Shutter to think of it.
By Amy Elbert
If windows are the eyes of your home, exterior shutters are the mascara. Shutters add a dressy, finished touch to a house, giving it personality and style. Whether you’re adding or replacing shutters, here are some tips and fun facts:
To determine the appropriate size for shutters, imagine closing them over the windows. They should fit inside the window frame and meet in the middle. If you’re covering a double window, you can fudge a bit: Choose shutters the right size window if it were standing alone.
Even though most homeowners never close their shutters, architects recommend installing operable models for authenticity. Traditionally, shutters were attached to the window frames with hinges, says Rich Heggs, vice president of marketing and sales are Timberlanes, Inc., a Pennsylvania-based shutter company. There are a variety of hinge and tieback styles from which to choose; you can also add bolts, latches, and pull rings.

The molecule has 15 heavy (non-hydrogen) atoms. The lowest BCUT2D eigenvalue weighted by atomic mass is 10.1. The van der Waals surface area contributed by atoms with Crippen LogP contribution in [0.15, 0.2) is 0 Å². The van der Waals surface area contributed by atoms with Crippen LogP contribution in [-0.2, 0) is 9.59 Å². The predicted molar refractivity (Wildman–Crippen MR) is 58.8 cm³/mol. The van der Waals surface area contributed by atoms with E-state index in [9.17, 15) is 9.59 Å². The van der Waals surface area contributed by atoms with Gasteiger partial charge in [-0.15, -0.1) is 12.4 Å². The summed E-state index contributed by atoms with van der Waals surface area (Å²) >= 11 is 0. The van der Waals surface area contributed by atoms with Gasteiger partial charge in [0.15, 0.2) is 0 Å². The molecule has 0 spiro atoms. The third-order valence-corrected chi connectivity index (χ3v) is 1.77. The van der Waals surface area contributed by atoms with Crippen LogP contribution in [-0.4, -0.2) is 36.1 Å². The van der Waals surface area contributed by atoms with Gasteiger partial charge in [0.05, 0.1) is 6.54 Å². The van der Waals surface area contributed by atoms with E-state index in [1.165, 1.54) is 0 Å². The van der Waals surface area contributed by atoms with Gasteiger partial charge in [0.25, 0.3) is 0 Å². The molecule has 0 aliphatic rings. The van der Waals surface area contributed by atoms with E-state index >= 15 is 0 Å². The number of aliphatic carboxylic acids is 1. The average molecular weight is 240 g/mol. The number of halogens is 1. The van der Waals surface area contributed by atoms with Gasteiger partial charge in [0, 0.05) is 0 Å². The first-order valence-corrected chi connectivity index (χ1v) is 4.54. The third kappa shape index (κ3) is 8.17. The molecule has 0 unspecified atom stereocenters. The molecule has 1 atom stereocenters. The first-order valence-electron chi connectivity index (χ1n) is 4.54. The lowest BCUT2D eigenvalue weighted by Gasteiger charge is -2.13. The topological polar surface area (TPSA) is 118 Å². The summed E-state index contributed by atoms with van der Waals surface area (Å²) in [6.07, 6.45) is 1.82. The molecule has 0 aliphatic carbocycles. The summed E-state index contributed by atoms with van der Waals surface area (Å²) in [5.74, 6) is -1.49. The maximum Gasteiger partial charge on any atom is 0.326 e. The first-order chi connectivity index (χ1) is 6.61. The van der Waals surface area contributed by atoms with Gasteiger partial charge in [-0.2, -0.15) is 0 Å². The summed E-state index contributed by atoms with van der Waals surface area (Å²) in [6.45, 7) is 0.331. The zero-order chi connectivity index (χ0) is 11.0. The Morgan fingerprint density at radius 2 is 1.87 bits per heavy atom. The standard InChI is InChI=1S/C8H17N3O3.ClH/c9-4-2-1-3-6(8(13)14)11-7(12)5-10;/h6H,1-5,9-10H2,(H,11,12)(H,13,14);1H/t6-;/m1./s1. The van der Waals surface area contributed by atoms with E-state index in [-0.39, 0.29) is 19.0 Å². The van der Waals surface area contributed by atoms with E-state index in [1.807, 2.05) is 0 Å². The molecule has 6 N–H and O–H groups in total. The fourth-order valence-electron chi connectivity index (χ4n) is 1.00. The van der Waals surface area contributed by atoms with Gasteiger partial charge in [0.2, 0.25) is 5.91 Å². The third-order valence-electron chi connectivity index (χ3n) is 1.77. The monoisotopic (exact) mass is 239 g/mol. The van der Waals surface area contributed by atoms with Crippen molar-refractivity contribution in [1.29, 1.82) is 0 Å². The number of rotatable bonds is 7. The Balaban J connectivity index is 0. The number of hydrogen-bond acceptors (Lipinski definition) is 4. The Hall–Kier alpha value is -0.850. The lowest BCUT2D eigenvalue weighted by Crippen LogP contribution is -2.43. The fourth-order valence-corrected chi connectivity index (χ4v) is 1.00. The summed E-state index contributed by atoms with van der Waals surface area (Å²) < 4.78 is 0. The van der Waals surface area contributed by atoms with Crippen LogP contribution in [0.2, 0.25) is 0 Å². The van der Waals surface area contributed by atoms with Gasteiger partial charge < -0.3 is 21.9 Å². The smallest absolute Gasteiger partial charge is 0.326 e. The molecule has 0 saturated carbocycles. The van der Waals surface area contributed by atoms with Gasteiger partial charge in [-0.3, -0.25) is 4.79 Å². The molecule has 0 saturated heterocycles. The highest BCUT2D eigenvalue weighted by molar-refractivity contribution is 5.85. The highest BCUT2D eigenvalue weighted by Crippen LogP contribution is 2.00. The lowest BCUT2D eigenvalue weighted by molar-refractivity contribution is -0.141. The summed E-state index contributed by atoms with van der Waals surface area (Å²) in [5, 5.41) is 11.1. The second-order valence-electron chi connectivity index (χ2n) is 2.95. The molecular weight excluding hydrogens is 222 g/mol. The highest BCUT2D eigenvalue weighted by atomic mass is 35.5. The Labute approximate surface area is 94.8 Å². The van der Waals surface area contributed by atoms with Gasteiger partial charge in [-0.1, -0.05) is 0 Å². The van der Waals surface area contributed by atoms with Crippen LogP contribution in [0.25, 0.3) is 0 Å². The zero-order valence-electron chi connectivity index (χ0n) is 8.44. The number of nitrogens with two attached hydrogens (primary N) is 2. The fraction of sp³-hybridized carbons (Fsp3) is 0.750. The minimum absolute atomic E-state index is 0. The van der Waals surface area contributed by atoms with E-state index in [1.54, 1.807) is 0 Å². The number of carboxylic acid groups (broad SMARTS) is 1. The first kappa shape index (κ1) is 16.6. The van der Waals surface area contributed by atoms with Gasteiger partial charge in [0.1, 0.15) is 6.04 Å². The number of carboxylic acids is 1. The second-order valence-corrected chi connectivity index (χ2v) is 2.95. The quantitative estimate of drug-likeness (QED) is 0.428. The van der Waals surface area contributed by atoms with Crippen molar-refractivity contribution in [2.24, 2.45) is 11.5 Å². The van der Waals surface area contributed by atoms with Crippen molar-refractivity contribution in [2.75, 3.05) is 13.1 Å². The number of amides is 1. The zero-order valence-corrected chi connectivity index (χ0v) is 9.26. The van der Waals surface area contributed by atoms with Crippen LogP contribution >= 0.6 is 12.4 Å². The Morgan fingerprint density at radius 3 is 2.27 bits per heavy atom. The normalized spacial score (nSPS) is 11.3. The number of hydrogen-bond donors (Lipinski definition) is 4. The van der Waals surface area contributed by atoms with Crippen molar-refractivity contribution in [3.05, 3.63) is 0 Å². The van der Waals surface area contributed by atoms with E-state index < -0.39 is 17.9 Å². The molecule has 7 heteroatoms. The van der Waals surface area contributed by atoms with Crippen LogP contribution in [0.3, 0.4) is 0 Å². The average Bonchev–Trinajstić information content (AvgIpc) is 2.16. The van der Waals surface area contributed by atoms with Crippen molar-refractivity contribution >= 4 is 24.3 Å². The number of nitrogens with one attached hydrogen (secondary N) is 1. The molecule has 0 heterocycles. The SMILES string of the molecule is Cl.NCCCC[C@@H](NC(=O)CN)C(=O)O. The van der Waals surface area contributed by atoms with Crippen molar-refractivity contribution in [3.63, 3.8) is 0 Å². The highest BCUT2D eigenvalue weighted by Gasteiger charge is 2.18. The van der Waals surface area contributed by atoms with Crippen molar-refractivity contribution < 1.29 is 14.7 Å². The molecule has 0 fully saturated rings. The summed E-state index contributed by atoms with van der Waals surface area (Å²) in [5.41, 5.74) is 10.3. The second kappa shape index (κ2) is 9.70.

The hardware that holds a shutter in the open position is sometimes called a dog. Heggs says in England people talk of “dogging” shutters or leaving them “dogged” open. Styles range from intricate flowers, grape clusters, and shells to more basic s and propeller designs.
When selecting a shutter style, Heggs suggests complementing the trim details elsewhere on your house. Still at a loss?
Here are some general guidelines:
- Board-and-batten shutters suit French country, Cape Cod, Tudor, and cottage homes.
- Try raised-panel shutters on a Colonial-style home.
- Colonial- and cottage-style homes also look good with paneled shutters that have decorative cutouts.
- Louvered shutters are consistent with Victorian, Southern, and coastal styles.